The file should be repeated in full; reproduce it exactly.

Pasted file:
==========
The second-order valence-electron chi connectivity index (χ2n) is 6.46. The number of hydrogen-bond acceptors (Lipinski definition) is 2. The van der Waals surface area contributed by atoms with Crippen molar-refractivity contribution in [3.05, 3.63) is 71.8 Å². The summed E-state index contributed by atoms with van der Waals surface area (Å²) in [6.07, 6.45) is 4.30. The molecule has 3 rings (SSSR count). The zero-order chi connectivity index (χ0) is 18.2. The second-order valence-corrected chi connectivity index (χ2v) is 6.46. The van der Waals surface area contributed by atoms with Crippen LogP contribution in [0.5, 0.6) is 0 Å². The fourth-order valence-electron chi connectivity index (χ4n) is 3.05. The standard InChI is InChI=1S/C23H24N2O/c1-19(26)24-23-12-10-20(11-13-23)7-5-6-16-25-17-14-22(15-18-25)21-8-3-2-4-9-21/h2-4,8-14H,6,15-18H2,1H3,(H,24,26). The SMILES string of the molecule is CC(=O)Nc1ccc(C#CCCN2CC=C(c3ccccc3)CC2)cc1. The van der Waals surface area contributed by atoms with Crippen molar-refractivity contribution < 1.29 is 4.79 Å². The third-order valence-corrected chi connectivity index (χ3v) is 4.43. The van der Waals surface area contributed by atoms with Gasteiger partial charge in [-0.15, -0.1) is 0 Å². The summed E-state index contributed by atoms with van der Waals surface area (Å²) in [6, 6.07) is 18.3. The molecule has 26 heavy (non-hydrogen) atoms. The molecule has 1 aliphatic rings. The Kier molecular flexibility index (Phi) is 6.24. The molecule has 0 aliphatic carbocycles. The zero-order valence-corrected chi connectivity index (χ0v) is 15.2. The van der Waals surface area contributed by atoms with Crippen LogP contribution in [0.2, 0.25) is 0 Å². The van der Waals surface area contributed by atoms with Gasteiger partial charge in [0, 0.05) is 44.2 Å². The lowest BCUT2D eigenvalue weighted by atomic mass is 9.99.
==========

The second-order valence-electron chi connectivity index (χ2n) is 6.46. The number of hydrogen-bond acceptors (Lipinski definition) is 2. The van der Waals surface area contributed by atoms with Crippen molar-refractivity contribution in [3.05, 3.63) is 71.8 Å². The summed E-state index contributed by atoms with van der Waals surface area (Å²) in [6.07, 6.45) is 4.30. The molecule has 3 rings (SSSR count). The zero-order chi connectivity index (χ0) is 18.2. The second-order valence-corrected chi connectivity index (χ2v) is 6.46. The van der Waals surface area contributed by atoms with Crippen LogP contribution in [0.5, 0.6) is 0 Å². The fourth-order valence-electron chi connectivity index (χ4n) is 3.05. The standard InChI is InChI=1S/C23H24N2O/c1-19(26)24-23-12-10-20(11-13-23)7-5-6-16-25-17-14-22(15-18-25)21-8-3-2-4-9-21/h2-4,8-14H,6,15-18H2,1H3,(H,24,26). The SMILES string of the molecule is CC(=O)Nc1ccc(C#CCCN2CC=C(c3ccccc3)CC2)cc1. The van der Waals surface area contributed by atoms with Crippen molar-refractivity contribution < 1.29 is 4.79 Å². The third-order valence-corrected chi connectivity index (χ3v) is 4.43. The van der Waals surface area contributed by atoms with Gasteiger partial charge in [-0.15, -0.1) is 0 Å². The summed E-state index contributed by atoms with van der Waals surface area (Å²) in [6, 6.07) is 18.3. The molecule has 26 heavy (non-hydrogen) atoms. The molecule has 1 aliphatic rings. The Kier molecular flexibility index (Phi) is 6.24. The molecule has 0 aliphatic carbocycles. The zero-order valence-corrected chi connectivity index (χ0v) is 15.2. The van der Waals surface area contributed by atoms with Crippen LogP contribution in [0.2, 0.25) is 0 Å². The van der Waals surface area contributed by atoms with Gasteiger partial charge in [0, 0.05) is 44.2 Å². The lowest BCUT2D eigenvalue weighted by atomic mass is 9.99.